The crash trucks, responding immediately, raced down the runway to the smoking aircraft. Inside the cockpit the mortified student, no doubt envisioning the hell he was going face for such a stupid mishap, had the presence of mind to remember the T-28 had a hand crank in the cockpit for lowering the wheels manually in event of a hydraulic failure.

As the firetrucks approached the smoking wreck, to their amazement they saw two wheels slowly emerging from the underside of the aircraft’s wings.

Did that student really think he was going to get away with that?

A well-known adage about wheels-up landings is that if you’ve never made one, someday you would try. What about me? Did I ever come close? Well … yeah, I did.

It happened while I was going through the RAG (Replacement Air Group training). Prior to reporting to my squadron after getting my wings, I was sent to Naval Air Station Jacksonville, for flight training in the P2V7, the aircraft I would fly in the squadron. The P2 is a large aircraft, slightly bigger than a WW II B-17. It is considered a four-engine aircraft with the unusual configuration of two reciprocating propeller engines and two jet engines. The plane could fly safely on just one reciprocating engine if the other had failed but landing in that configuration became rather tricky, since reversing the one engine was necessary in order to stop. Keeping the aircraft on the runway took a lot of one-sided footwork on the rudder pedals and brakes. For that reason, single engine landings were practiced on every training flight.

On a normal landing, wheels are lowered early in the approach, but because the landing gear adds excessive drag, during a single-engine approach the wheels are not lowered until the landing is assured.

I was practicing a single-engine landing with an instructor and the approach was going well. The jet engines were at idle, and I was adjusting the one-engine RPM as well as applying asymmetrical rudder forces to keep the plane aligned with the runway. A warning device on almost all aircraft is a gear horn which sounds if the wheels are not down when the throttle is reduced. The horn had been blaring during my approach which was expected but ignored. On short final and thinking primarily of the landing flare and the reverse procedure, it suddenly occurred to me that the wheels were not down.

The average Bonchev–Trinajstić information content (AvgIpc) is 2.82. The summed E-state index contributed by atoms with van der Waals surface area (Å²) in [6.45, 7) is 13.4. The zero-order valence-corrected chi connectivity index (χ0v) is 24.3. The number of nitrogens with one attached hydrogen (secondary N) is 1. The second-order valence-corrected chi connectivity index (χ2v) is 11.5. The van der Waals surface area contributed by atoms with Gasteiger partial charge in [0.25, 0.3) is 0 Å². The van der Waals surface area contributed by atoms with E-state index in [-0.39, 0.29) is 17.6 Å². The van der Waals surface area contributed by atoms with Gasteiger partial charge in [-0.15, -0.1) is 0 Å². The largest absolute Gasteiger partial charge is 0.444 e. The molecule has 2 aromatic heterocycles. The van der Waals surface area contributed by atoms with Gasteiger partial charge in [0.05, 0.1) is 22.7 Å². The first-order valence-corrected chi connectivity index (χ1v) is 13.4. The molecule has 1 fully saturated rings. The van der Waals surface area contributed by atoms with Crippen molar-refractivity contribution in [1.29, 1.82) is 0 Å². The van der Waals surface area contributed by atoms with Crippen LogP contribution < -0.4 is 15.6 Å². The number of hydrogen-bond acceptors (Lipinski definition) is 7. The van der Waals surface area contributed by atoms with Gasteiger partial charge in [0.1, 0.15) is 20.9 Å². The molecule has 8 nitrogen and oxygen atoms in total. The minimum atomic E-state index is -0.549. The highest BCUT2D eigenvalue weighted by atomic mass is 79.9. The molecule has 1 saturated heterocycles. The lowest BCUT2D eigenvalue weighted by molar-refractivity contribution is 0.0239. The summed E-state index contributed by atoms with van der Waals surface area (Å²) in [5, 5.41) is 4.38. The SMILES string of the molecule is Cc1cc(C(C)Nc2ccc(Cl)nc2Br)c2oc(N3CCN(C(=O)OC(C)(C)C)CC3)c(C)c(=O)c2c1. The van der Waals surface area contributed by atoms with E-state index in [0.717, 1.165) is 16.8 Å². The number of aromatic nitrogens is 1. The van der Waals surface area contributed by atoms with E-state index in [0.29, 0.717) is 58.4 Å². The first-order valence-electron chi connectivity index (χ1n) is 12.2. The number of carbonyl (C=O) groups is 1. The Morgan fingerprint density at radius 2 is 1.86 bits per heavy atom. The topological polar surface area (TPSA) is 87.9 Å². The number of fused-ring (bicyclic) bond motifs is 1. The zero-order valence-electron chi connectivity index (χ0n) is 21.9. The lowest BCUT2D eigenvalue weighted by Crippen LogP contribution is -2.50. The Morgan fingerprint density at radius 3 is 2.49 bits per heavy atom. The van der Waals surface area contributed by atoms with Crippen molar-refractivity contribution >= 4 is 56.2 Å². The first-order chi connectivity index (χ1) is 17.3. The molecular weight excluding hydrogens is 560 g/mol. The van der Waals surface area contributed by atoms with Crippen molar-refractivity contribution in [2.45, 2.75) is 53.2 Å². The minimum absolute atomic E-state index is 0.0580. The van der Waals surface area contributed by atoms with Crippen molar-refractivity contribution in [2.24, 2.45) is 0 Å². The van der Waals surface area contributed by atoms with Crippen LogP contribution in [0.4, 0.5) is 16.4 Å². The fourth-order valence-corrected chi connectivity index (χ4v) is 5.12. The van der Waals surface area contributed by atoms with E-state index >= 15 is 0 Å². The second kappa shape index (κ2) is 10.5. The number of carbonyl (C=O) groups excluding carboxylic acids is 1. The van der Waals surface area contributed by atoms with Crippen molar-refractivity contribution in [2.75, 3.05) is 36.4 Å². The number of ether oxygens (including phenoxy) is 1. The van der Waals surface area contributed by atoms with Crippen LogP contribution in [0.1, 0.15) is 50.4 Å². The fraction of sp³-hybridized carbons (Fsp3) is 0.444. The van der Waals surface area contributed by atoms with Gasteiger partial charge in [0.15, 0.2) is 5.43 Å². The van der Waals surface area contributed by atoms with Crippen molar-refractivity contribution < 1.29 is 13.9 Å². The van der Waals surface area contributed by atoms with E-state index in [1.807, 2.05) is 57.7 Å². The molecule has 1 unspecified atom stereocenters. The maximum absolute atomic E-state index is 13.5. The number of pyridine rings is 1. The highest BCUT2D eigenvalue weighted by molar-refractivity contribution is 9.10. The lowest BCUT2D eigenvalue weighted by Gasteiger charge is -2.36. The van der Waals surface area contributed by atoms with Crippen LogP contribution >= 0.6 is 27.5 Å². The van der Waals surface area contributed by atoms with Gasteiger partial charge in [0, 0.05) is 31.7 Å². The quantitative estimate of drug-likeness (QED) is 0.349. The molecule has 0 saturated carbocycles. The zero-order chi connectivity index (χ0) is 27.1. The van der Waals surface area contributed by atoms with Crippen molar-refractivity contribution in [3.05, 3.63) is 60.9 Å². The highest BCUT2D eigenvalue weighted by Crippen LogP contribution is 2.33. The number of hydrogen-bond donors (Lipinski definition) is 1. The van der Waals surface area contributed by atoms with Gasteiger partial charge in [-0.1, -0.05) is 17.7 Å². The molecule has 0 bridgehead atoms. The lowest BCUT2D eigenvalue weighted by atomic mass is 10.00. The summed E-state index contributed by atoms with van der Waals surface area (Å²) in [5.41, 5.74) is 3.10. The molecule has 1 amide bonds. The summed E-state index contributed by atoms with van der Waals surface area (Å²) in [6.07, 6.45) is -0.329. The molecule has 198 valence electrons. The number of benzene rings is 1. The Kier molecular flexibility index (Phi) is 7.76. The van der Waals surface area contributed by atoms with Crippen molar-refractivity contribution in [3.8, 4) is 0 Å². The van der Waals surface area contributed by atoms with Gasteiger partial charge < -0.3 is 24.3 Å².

Applying full throttle on both jets, I loudly announced, “I’m waving this one off, sir.”

“I think that is a damn good idea,” the instructor replied.

Such an error would normally receive a poor flight evaluation. However, during the post flight briefing, not a word was said about that last minute wave off. Had the instructor also been distracted and unaware? Or perhaps he just felt my lesson had been learned. Whatever the reason, never in the next 4,000 flight hours, did I ever come that close to a wheels-up landing.

4 thoughts on “Flying Mishaps

  1. Have had a few unconventional landing experiences but never flew a plane with folding feet so not a victim or near-victim. Glad you made the go-around.

  2. Jim, interesting information. You and Paul could have combined for some fun times in the saloon after the flights.`

  3. Some good stuff and typically well deserved..and the 4,000 hours is impressive.